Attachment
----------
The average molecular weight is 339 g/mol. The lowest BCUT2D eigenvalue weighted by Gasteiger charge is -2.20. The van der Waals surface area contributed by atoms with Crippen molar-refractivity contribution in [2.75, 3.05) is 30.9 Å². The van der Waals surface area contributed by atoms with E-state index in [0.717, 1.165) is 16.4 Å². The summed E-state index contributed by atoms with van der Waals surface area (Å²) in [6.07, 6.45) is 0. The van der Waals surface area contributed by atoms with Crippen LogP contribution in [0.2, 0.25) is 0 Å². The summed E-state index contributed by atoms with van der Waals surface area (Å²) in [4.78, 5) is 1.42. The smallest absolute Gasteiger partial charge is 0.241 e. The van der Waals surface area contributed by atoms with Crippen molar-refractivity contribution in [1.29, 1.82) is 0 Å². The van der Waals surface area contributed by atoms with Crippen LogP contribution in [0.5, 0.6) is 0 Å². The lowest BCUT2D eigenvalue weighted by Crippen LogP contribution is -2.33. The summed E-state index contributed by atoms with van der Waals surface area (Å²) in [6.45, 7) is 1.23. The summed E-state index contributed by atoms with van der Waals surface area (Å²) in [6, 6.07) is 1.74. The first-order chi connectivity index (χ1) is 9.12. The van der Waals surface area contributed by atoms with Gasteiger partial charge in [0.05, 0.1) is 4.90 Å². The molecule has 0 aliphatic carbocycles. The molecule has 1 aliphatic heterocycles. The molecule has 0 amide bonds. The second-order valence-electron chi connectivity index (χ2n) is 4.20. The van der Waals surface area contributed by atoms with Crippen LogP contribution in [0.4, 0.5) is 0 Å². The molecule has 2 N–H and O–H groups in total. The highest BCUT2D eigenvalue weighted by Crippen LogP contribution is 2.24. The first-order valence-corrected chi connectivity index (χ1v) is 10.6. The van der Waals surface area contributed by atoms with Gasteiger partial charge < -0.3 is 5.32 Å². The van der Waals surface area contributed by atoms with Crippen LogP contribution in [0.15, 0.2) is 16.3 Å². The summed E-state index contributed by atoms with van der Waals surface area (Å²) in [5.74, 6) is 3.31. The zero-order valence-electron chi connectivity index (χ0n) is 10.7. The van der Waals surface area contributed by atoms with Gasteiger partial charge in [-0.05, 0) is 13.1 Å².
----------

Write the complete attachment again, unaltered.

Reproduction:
The average molecular weight is 339 g/mol. The lowest BCUT2D eigenvalue weighted by Gasteiger charge is -2.20. The van der Waals surface area contributed by atoms with Crippen molar-refractivity contribution in [2.75, 3.05) is 30.9 Å². The van der Waals surface area contributed by atoms with E-state index in [0.717, 1.165) is 16.4 Å². The summed E-state index contributed by atoms with van der Waals surface area (Å²) in [6.07, 6.45) is 0. The van der Waals surface area contributed by atoms with Crippen LogP contribution in [0.2, 0.25) is 0 Å². The summed E-state index contributed by atoms with van der Waals surface area (Å²) in [4.78, 5) is 1.42. The smallest absolute Gasteiger partial charge is 0.241 e. The van der Waals surface area contributed by atoms with Crippen molar-refractivity contribution in [1.29, 1.82) is 0 Å². The van der Waals surface area contributed by atoms with Crippen LogP contribution in [0.5, 0.6) is 0 Å². The lowest BCUT2D eigenvalue weighted by Crippen LogP contribution is -2.33. The summed E-state index contributed by atoms with van der Waals surface area (Å²) in [6.45, 7) is 1.23. The summed E-state index contributed by atoms with van der Waals surface area (Å²) in [6, 6.07) is 1.74. The first-order chi connectivity index (χ1) is 9.12. The van der Waals surface area contributed by atoms with Gasteiger partial charge in [0.05, 0.1) is 4.90 Å². The molecule has 0 aliphatic carbocycles. The molecule has 1 aliphatic heterocycles. The molecule has 0 amide bonds. The second-order valence-electron chi connectivity index (χ2n) is 4.20. The van der Waals surface area contributed by atoms with Crippen LogP contribution in [0.4, 0.5) is 0 Å². The molecule has 2 N–H and O–H groups in total. The highest BCUT2D eigenvalue weighted by Crippen LogP contribution is 2.24. The first-order valence-corrected chi connectivity index (χ1v) is 10.6. The van der Waals surface area contributed by atoms with Gasteiger partial charge < -0.3 is 5.32 Å². The van der Waals surface area contributed by atoms with Crippen LogP contribution in [0.15, 0.2) is 16.3 Å². The summed E-state index contributed by atoms with van der Waals surface area (Å²) in [5.74, 6) is 3.31. The zero-order valence-electron chi connectivity index (χ0n) is 10.7. The van der Waals surface area contributed by atoms with Gasteiger partial charge in [-0.05, 0) is 13.1 Å².